A view from the Siskiyou Crest and the Pacific Crest Trail into the Abney Fire and the Seiad Horse Project. The fire-affected forest at the headwaters of Horse Creek is proposed for clearcut logging and plantation development. The impacts to ecological, recreational and scenic values will be severe if the Seiad Horse Project is implemented. Photo by Luke Rudiger.
The Klamath National Forest has done it again, planning over 1,200 acres of post-fire logging adjacent to the Pacific Crest Trail on the steep slopes of the Siskiyou Crest. The Seiad-Horse Creek project would: significantly increase sediment in already impaired watersheds critical for salmon, require “take” or killing of threatened species, harm wildlife connectivity, and affect Roadless and Botanical Areas. Rather than fully address the impacts through an Environmental Impact Statement, the Forest Service released a Draft Environmental Analysis (EA) initiating the public scoping comment period.
All twelve of the creeks within Seiad and Horse Creek watersheds, which are tributaries to the Klamath River, are listed as 303(d) impaired for temperature and sediment under the Clean Water Act. This means that the current conditions do not meet water quality standards. According to Forest Service models, many of the streams are already over the “threshold of concern” yet the project would increase the risk of soil loss, sediment delivery and landslides and would further exacerbate adverse effects to aquatic and riparian habitats.
Wild salmon populations on the Klamath River are the lowest in history, suffering from disease and warm water as a result of dams, decades of mismanagement, years of consecutive wildfire, wildfire suppression activities and subsequent widespread industrial post-fire logging. Coho salmon are listed as threatened under the Endangered Species Act and the Karuk Tribe recently submitted a petition to list the Klamath spring-run Chinook salmon, which is currently being considered. The Seiad-Horse project has a “May Affect, Likely to Adversely Affect” determination for coho salmon and for coho and Chinook essential fish habitat. Unconvincingly, the EA claims that logging over 1000 acres in impaired watersheds would improve aquatic conditions in the future by placing large woody debris in Horse Creek and by treating some sediment sources from roads sometime within the next twenty years.
Recent science shows that female Pacific Fishers, may find forests that burn at high-severity to be the best habitat for raising litters. Possibly due to increased abundance of small mammals in open forest canopies. Spotted owls also seem to prefer post-fire habitat for this reason. Photo: U.S. Fish and Wildlife Service.
Like salmon, northern spotted owl (NSO) populations continue to decline. Both the Seiad-Horse and recent Westside project have a “Likely to Adversely Affect” determination. Westside allowed the take (harm or kill) of up to 100 owls. The directly adjacent Horse Creek post-fire logging project has a “May Affect, Likely to Adversely Affect” determination. This Klamath region has been recognized for being critical for NSO conservation by providing a “source” population; however, the intense harm in these watersheds from the Klamath National Forest continues to multiply.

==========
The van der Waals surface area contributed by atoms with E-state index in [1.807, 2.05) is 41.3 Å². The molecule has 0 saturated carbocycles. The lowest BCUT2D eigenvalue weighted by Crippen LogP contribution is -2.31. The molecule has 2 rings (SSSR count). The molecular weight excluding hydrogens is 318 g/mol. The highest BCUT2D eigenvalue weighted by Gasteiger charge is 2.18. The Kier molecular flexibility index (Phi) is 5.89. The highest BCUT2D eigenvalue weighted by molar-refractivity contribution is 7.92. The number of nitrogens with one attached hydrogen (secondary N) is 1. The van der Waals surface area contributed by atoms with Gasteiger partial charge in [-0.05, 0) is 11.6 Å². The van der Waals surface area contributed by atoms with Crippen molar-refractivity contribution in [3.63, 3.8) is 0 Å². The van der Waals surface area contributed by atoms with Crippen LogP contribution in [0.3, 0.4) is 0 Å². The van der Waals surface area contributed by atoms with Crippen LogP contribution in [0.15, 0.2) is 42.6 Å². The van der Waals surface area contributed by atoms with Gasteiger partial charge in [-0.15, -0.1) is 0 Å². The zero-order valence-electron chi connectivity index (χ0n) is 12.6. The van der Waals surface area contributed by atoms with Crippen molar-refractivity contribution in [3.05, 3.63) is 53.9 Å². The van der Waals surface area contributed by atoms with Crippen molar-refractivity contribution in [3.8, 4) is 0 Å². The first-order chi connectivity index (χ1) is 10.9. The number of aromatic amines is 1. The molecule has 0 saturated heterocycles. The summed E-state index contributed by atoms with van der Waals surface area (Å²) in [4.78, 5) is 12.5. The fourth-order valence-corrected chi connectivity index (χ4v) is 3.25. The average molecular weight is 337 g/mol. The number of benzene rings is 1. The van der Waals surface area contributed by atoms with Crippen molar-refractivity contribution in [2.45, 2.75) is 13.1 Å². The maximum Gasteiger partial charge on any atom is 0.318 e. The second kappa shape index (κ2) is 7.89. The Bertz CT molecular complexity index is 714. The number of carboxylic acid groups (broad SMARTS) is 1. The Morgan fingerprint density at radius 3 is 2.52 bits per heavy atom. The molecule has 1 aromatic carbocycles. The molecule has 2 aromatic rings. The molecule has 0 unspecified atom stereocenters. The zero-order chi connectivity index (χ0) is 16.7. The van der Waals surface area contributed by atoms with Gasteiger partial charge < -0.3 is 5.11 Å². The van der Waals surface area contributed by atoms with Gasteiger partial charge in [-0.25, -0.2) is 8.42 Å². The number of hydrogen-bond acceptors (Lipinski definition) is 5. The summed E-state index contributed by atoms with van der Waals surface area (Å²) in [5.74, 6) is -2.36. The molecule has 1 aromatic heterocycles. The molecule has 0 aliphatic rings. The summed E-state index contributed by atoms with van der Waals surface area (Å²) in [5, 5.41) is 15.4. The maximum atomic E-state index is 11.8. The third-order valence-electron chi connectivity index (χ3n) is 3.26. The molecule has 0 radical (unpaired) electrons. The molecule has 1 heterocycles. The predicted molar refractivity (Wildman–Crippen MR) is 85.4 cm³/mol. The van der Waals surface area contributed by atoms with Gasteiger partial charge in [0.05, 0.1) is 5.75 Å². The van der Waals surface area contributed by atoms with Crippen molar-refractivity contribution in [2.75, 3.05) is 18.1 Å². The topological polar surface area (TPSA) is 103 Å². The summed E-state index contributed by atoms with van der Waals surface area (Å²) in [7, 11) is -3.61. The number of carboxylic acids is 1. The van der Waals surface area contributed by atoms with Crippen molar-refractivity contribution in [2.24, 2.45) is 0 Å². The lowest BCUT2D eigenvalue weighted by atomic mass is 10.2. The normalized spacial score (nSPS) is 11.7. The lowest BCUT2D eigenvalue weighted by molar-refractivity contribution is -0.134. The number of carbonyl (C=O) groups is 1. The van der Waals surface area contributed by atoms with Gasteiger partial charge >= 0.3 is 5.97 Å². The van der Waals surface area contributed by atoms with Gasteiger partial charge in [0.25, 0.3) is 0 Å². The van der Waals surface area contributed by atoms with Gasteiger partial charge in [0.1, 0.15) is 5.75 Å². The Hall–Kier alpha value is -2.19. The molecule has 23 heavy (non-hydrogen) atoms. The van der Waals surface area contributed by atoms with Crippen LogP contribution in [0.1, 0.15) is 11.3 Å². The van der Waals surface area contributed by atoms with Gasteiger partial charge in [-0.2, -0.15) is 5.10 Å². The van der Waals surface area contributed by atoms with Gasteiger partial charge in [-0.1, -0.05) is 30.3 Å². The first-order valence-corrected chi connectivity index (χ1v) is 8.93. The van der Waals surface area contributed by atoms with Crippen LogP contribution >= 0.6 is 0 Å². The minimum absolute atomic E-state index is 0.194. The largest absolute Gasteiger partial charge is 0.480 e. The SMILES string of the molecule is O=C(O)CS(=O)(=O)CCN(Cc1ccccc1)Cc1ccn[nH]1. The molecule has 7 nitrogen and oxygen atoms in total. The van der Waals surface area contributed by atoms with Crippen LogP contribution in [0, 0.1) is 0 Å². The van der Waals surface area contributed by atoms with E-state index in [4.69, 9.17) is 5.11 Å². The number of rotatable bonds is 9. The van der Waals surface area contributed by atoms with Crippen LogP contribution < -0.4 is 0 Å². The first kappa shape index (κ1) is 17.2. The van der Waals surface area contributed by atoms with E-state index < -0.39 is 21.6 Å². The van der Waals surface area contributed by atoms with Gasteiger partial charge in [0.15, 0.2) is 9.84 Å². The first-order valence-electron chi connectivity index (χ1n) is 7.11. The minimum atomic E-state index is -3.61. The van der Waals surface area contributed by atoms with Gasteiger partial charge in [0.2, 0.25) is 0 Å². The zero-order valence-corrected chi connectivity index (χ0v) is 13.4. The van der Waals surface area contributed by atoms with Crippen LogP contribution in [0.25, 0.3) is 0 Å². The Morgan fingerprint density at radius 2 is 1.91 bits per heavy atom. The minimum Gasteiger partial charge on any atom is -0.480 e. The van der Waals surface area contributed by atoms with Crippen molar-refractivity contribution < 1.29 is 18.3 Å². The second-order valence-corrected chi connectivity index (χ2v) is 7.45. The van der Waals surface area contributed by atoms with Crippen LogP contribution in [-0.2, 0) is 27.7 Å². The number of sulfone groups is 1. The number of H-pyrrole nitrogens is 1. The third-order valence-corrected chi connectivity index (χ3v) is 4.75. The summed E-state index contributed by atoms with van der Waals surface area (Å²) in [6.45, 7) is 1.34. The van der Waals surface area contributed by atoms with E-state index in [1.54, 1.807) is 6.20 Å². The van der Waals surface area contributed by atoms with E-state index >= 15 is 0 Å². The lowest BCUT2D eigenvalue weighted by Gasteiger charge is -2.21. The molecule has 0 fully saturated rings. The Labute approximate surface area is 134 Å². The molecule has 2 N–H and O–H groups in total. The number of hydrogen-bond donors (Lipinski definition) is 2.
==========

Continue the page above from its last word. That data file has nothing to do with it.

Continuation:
The Siskiyou Crest connectivity corridor provides habitat for fishers, martens, wolverines, bald eagles, northern goshawks, bats and the endemic Franklin’s bumblebee and Siskiyou Mountain salamander. Vast swaths of clearcuts would create large and contiguous openings, which may impact all of these species. Fire-affected forests are fully functioning habitats. High severity patches generate critical ecological pulses of dead trees (biological legacies) that are associated with extraordinary levels of biodiversity and provide complex forest structure used by a plethora of animals.
Upper Horse Creek, the Condrey Mountain Inventoried Roadless Area, Johnny O’Neil Late Successional Reserve, and the Abney Fire viewed from the Siskiyou Crest. The burned forest at the center of this photograph is proposed for clearcut logging by the Klamath National Forest. Photo by Luke Rudiger.
The project area is central to the Klamath Siskiyou bioregion, which is home to the largest expanse of wild lands on the West Coast. These forests are a stronghold for rare species and ranks third in species richness (for taxa ranging from butterflies and plants to birds and mammals) for all temperate conifer forests across the continent. Seiad and Horse Creeks specifically rank some of the highest in biodiversity in the state. These forests also contain some of the highest biomass-dense forests in North America, sequestering carbon and storing carbon long after a fire.
The Pacific Crest Trail runs just above the Siead-Horse project. Logging on 1,270 acres is proposed between the Kangaroo and Condrey Mountain Roadless Areas, entirely within the Johnny O’Neil Late Successional Reserve, an area designated to maintain and restore habitat for old-growth dependent species. Post-fire logging is unequivocally damaging to fire-rejuvenated forests and aquatic ecosystems. The impacts to ecological, recreational and scenic values will be severe if the project is implemented.